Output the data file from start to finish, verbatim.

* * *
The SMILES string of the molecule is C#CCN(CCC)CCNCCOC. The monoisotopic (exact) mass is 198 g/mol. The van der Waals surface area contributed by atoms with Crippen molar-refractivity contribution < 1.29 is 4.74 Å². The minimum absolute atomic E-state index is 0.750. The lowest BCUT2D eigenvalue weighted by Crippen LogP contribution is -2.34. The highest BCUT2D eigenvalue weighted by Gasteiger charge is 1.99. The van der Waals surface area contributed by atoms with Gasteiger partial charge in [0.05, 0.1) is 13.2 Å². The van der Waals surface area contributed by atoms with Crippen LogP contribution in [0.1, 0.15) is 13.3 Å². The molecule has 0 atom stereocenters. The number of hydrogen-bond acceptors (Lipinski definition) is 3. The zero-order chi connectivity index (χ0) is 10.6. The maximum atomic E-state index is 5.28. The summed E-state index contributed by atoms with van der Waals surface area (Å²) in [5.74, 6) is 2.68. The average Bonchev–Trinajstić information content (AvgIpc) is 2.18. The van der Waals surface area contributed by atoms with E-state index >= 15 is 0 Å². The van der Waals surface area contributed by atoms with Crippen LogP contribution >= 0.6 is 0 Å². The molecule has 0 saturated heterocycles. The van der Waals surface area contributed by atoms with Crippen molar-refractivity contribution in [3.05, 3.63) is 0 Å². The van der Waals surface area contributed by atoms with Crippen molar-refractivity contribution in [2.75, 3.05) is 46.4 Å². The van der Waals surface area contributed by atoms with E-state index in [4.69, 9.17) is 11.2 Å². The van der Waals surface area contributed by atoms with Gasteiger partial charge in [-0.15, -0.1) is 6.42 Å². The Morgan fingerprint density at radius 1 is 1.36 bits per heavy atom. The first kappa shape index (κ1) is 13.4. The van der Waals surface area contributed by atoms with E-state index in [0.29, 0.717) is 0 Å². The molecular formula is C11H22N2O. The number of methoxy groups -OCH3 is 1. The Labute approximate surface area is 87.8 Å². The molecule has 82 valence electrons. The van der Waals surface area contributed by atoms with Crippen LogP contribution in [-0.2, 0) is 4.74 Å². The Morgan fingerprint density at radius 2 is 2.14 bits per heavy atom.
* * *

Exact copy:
The SMILES string of the molecule is C#CCN(CCC)CCNCCOC. The monoisotopic (exact) mass is 198 g/mol. The van der Waals surface area contributed by atoms with Crippen molar-refractivity contribution < 1.29 is 4.74 Å². The minimum absolute atomic E-state index is 0.750. The lowest BCUT2D eigenvalue weighted by Crippen LogP contribution is -2.34. The highest BCUT2D eigenvalue weighted by Gasteiger charge is 1.99. The van der Waals surface area contributed by atoms with Gasteiger partial charge in [0.05, 0.1) is 13.2 Å². The van der Waals surface area contributed by atoms with Crippen LogP contribution in [0.1, 0.15) is 13.3 Å². The molecule has 0 atom stereocenters. The number of hydrogen-bond acceptors (Lipinski definition) is 3. The zero-order chi connectivity index (χ0) is 10.6. The maximum atomic E-state index is 5.28. The summed E-state index contributed by atoms with van der Waals surface area (Å²) in [5.74, 6) is 2.68. The average Bonchev–Trinajstić information content (AvgIpc) is 2.18. The van der Waals surface area contributed by atoms with E-state index >= 15 is 0 Å². The van der Waals surface area contributed by atoms with Crippen LogP contribution >= 0.6 is 0 Å². The molecule has 0 saturated heterocycles. The van der Waals surface area contributed by atoms with Crippen molar-refractivity contribution in [3.05, 3.63) is 0 Å². The van der Waals surface area contributed by atoms with Crippen molar-refractivity contribution in [2.75, 3.05) is 46.4 Å². The van der Waals surface area contributed by atoms with E-state index in [4.69, 9.17) is 11.2 Å². The van der Waals surface area contributed by atoms with Gasteiger partial charge in [-0.15, -0.1) is 6.42 Å². The Morgan fingerprint density at radius 1 is 1.36 bits per heavy atom. The first kappa shape index (κ1) is 13.4. The van der Waals surface area contributed by atoms with E-state index in [0.29, 0.717) is 0 Å². The molecular formula is C11H22N2O. The number of methoxy groups -OCH3 is 1. The Labute approximate surface area is 87.8 Å². The molecule has 82 valence electrons. The van der Waals surface area contributed by atoms with Crippen LogP contribution in [-0.2, 0) is 4.74 Å². The Morgan fingerprint density at radius 2 is 2.14 bits per heavy atom.